An email from my daughter:
Having just read through your blog and further discussions with Kerrie, my editor/fairy godmother/friend, I would like to see the following
- explanation of the term daylight robbery
- a 1 year anniversary post about Cosmo as it is our birthday on the 1st April
- what has happened to the Cost Concordia now it has faded away from the news
- some more entertainment content
- more mentions on yours truly
Acacia, here ‘tis:
1. Daylight Robbery:
Unfair overcharging that is blatant and extreme.
One explanation is that it originated from the imposition of a window tax by King William 111 in 1696 in England to raise badly needed money. The idea of a tax on income was vigorously opposed by the wealthy who objected at having to disclose their financial positions.
The concept of the window tax was designed to tax the wealthy, the principle being that the more wealthy the owner, the larger the house and therefore the greater the number of windows. The tax consisted of two parts: a flat-rate house tax of 2 shillings per house and a variable tax for the number of windows above ten.
Spare a thought for the Cavendish family who constructed Hardwick Hall in the1590’s, long before the window tax came into force. It was renowned for its light and airy interiors and its great number of windows, summed up in the rhyme “Hardwick hall, more glass than wall.”
To minimise tax, people began to brick in windows, leading to an architectural design trend of decorating walls with bricked in windows, a feature that persists to the present day:
Although the tax proved unpopular, it was not repealed until 1851 and was also introduced in Scotland and France.
The tax was regarded as a tax on light and air, leading some etymologists to argue that the origin of the phrase “daylight robbery” comes not from something so blatant that it is not even hidden in darkness but that it refers to the loss of daylight caused by the Crown’s taxing of windows, that it is the theft of daylight.
Those who oppose that argument point out that the earliest recorded use of the phrase is in 1916 in Hobson's Choice, a comic play by Harold Brighouse. It is not used in the sense of overcharging, that meaning not happening until 1949 in Daniel Marcus Davin's Roads from Home: "I can never afford it, said his sister. It's daylight robbery."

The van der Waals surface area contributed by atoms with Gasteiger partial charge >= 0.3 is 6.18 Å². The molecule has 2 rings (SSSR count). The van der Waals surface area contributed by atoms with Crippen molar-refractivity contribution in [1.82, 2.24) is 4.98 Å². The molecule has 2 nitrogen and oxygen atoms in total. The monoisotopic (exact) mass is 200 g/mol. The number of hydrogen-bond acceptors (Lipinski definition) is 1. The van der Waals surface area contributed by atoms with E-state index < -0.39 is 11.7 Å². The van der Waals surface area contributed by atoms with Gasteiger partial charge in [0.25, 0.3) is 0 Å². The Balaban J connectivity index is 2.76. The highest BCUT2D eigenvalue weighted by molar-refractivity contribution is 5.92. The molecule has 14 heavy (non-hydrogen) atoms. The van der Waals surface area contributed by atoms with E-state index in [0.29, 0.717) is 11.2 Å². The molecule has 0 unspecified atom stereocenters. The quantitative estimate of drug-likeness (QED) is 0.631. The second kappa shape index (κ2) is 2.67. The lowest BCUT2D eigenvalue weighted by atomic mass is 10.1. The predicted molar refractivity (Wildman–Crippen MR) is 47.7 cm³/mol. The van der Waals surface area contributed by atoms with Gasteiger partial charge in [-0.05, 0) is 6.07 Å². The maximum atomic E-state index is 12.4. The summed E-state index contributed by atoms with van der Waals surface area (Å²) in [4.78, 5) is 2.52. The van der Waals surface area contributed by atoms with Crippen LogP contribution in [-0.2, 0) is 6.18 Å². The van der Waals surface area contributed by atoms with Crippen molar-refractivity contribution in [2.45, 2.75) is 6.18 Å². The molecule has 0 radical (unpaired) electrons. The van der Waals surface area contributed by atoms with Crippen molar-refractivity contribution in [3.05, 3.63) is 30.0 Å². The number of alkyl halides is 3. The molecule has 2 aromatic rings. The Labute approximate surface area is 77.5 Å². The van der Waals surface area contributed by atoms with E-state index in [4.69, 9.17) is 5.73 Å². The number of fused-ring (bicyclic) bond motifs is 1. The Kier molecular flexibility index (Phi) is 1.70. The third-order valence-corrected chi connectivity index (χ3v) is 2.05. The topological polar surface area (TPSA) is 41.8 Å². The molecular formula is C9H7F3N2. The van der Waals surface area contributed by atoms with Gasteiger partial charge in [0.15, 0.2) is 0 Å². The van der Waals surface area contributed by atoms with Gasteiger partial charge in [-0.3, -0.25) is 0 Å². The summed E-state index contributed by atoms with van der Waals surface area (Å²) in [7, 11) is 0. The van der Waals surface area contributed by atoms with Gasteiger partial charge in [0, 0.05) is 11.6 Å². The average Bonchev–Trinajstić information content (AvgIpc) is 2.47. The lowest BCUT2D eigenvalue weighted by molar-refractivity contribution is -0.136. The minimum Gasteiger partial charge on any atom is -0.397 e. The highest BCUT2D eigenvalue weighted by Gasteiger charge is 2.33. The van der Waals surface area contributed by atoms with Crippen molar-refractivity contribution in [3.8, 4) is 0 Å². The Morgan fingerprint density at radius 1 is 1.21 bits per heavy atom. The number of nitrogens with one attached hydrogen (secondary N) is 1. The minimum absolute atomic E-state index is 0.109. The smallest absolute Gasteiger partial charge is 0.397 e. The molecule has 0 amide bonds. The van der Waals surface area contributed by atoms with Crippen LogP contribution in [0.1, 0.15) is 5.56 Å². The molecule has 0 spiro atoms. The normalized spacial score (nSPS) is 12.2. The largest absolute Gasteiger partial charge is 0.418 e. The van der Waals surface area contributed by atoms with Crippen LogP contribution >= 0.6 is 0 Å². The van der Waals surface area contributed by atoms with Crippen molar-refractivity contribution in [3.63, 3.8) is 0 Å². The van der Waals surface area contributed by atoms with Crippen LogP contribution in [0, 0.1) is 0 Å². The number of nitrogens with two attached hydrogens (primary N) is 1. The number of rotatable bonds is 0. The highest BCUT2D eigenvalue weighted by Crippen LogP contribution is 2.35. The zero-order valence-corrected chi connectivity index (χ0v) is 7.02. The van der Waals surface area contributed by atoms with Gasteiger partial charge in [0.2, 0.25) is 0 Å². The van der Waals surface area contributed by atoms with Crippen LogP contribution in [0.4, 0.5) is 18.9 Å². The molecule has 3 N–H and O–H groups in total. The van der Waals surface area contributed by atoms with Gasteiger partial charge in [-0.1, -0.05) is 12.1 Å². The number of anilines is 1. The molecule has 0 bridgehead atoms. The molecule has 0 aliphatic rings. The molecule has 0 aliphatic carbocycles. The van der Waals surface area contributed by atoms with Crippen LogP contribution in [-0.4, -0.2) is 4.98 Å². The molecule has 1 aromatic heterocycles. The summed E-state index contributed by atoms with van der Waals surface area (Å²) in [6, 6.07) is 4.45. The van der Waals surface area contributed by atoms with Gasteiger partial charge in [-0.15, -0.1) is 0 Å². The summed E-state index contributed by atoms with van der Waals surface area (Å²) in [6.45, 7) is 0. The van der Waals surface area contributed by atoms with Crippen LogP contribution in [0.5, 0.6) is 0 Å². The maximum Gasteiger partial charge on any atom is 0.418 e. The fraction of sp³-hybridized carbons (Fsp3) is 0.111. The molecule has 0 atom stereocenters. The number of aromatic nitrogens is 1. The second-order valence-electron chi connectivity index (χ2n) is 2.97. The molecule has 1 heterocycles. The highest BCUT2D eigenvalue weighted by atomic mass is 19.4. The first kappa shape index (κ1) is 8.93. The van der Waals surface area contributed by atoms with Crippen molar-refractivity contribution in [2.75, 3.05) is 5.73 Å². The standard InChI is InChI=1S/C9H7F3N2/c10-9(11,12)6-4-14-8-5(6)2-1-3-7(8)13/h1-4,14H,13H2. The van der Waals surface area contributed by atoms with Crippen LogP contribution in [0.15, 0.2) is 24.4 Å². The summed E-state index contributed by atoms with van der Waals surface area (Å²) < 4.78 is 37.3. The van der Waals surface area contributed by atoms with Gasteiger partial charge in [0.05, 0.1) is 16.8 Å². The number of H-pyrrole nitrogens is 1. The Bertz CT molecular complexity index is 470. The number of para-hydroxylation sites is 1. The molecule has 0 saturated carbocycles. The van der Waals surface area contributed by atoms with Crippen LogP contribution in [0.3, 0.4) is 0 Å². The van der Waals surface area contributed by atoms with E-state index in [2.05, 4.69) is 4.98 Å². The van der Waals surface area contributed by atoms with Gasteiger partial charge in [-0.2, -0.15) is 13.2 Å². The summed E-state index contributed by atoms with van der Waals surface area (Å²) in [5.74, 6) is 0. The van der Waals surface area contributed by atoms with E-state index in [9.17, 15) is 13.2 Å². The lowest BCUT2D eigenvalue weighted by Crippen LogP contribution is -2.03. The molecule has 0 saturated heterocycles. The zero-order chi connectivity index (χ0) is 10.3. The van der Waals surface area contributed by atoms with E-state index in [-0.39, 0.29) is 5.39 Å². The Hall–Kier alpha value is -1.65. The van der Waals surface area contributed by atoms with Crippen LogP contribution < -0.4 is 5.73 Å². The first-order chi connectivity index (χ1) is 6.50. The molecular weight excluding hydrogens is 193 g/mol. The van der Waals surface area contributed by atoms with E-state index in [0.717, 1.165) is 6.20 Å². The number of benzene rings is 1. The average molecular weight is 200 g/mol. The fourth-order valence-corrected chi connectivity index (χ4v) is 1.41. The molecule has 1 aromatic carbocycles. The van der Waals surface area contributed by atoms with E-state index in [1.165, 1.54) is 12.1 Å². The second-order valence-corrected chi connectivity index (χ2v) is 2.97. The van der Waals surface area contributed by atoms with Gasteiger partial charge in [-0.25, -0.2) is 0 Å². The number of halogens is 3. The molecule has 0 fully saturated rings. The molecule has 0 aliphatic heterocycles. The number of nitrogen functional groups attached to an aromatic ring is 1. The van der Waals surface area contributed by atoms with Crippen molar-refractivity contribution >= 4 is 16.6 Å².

Proponents of the window tax origin of the phrase argue that first recording in print does not mean that it was not already commonly in use or for long it had been in use before being used in print.
Julia Gillard’s carbon tax doesn’t look so bad now, eh?
2. Cosmo Middle East’s first birthday:
Happy birthday to all at Cosmo ME, well done.
3. Costa Concordia now:
As at 5 March 2012 Costa Concordia was lying on her starboard side on an underwater ledge with much of her structure above water.
The ship is in danger of shifting and sinking should it move off the ledge on which it is resting. On 8 February the ship moved 60 centimetres as a result of rough seas but there was no immediate prospect of breaking up or sinking deeper.
Salvage experts Smit International have assessed removal of the ship and its 2,380 tonnes of fuel. The salvage operation could take up to ten months, and the ship may be a constructive total loss. One option to remove the ship is to dismantle her in situ, and another is to patch the holes (on the port side) and use inflatable airbags to raise the ship, right her, and tow her to a harbour to be scrapped or repaired.
4. Some more entertainment content:
Will see what I can do.
5. More mentions of me:
Some pics of my only begotten daughter, in whom I am well pleased. . .
"Watching your daughter being collected by her date feels like handing over a million dollar Stradivarius to a gorilla."